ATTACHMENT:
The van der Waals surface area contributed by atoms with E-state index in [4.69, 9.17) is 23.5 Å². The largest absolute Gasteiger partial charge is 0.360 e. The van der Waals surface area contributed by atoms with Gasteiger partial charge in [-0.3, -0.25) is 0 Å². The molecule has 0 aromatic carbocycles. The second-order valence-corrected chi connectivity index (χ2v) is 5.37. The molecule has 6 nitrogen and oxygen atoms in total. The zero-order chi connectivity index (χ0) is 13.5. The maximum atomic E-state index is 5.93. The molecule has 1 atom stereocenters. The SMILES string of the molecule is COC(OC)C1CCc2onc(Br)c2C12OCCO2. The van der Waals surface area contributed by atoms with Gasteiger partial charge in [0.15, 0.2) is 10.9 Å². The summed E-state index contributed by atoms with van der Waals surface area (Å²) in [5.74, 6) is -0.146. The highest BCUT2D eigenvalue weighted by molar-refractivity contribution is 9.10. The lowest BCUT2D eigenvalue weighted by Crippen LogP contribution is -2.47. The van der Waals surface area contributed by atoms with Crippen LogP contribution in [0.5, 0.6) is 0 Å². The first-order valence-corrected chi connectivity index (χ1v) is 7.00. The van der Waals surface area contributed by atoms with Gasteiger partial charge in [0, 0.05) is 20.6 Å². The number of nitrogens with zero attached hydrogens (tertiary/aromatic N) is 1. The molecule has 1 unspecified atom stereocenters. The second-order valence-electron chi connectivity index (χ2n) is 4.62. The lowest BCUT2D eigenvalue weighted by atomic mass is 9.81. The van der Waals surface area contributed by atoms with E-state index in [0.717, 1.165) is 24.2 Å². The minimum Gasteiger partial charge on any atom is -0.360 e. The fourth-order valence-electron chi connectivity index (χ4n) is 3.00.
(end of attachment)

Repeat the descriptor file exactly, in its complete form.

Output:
The van der Waals surface area contributed by atoms with E-state index in [4.69, 9.17) is 23.5 Å². The largest absolute Gasteiger partial charge is 0.360 e. The van der Waals surface area contributed by atoms with Gasteiger partial charge in [-0.3, -0.25) is 0 Å². The molecule has 0 aromatic carbocycles. The second-order valence-corrected chi connectivity index (χ2v) is 5.37. The molecule has 6 nitrogen and oxygen atoms in total. The zero-order chi connectivity index (χ0) is 13.5. The maximum atomic E-state index is 5.93. The molecule has 1 atom stereocenters. The SMILES string of the molecule is COC(OC)C1CCc2onc(Br)c2C12OCCO2. The van der Waals surface area contributed by atoms with Gasteiger partial charge in [0.15, 0.2) is 10.9 Å². The summed E-state index contributed by atoms with van der Waals surface area (Å²) in [5.74, 6) is -0.146. The highest BCUT2D eigenvalue weighted by molar-refractivity contribution is 9.10. The lowest BCUT2D eigenvalue weighted by Crippen LogP contribution is -2.47. The van der Waals surface area contributed by atoms with Crippen LogP contribution in [0.5, 0.6) is 0 Å². The first-order valence-corrected chi connectivity index (χ1v) is 7.00. The van der Waals surface area contributed by atoms with Gasteiger partial charge in [0, 0.05) is 20.6 Å². The number of nitrogens with zero attached hydrogens (tertiary/aromatic N) is 1. The molecule has 1 unspecified atom stereocenters. The second-order valence-electron chi connectivity index (χ2n) is 4.62. The lowest BCUT2D eigenvalue weighted by atomic mass is 9.81. The van der Waals surface area contributed by atoms with E-state index in [0.717, 1.165) is 24.2 Å². The minimum Gasteiger partial charge on any atom is -0.360 e. The fourth-order valence-electron chi connectivity index (χ4n) is 3.00.